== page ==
The last session of the Nebraska legislature made available as a part of the criminal procedure of the state the plea of nolo contendere, or non vult. This was done by amending Section 29-1819 of the Nebraska Statutes to read as follows:
If the issue on the plea in bar be found against the defendant, or if upon arraignment the accused offers no plea in bar, he shall plead "guilty," "not guilty," or "nolo contendere;" but if he pleads evasively or stands mute, he shall be taken to have pleaded "not guilty."
The accused may, at any time before conviction, enter a plea of nolo contendere with the consent of the court. The court may refuse to accept the plea, and shall not accept the plea without first determining that the plea is made voluntarily with an understanding of the nature of the charge.
The plea of nolo contendere originated in England, although it has long since disappeared from the jurisprudence of that jurisdiction. The English judicial history of the plea seems to have been largely derivative from a statement in Hawkins' Pleas of the Crown to the following effect:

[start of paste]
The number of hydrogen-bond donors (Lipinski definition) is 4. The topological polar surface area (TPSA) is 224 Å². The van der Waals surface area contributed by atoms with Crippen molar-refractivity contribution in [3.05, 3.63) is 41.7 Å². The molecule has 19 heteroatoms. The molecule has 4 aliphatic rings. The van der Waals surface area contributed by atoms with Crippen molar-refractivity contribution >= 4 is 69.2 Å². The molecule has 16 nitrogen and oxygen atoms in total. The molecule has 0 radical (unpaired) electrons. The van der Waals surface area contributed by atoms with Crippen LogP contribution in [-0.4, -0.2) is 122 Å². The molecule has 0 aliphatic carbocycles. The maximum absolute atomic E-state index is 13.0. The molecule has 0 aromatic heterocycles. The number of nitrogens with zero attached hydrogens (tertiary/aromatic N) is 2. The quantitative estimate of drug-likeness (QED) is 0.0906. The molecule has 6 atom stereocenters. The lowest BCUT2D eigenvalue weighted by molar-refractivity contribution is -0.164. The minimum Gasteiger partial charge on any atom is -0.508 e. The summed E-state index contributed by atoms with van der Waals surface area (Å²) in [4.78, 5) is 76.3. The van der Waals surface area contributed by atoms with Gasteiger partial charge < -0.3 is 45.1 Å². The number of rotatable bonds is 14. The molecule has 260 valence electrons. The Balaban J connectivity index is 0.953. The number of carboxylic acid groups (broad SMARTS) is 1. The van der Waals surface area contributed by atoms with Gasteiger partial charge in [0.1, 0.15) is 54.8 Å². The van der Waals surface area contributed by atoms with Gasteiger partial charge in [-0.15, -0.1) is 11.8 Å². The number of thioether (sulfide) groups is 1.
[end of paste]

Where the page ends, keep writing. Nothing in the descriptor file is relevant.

An implied confession is where a defendant in a case not capital doth not directly own himself guilty, but in a manner admits it by yielding to the King's mercy, and desiring to submit to a small fine: in which case, if the court think fit to accept of such submission, and make an entry that the defendant posuit se in gratiam regis, without putting him to a direct confession, or plea (which in such cases seems to be left to discretion), the defendant shall not be estopped to plead not guilty in an action for the same fact, as he shall be where the entry is quod cognovit indictamentum.
Patrick W. Healey,
The Nature and Consequences of the Plea of Nolo Contendere,
33 Neb. L. Rev. 428
Available at: http://digitalcommons.unl.edu/nlr/vol33/iss3/6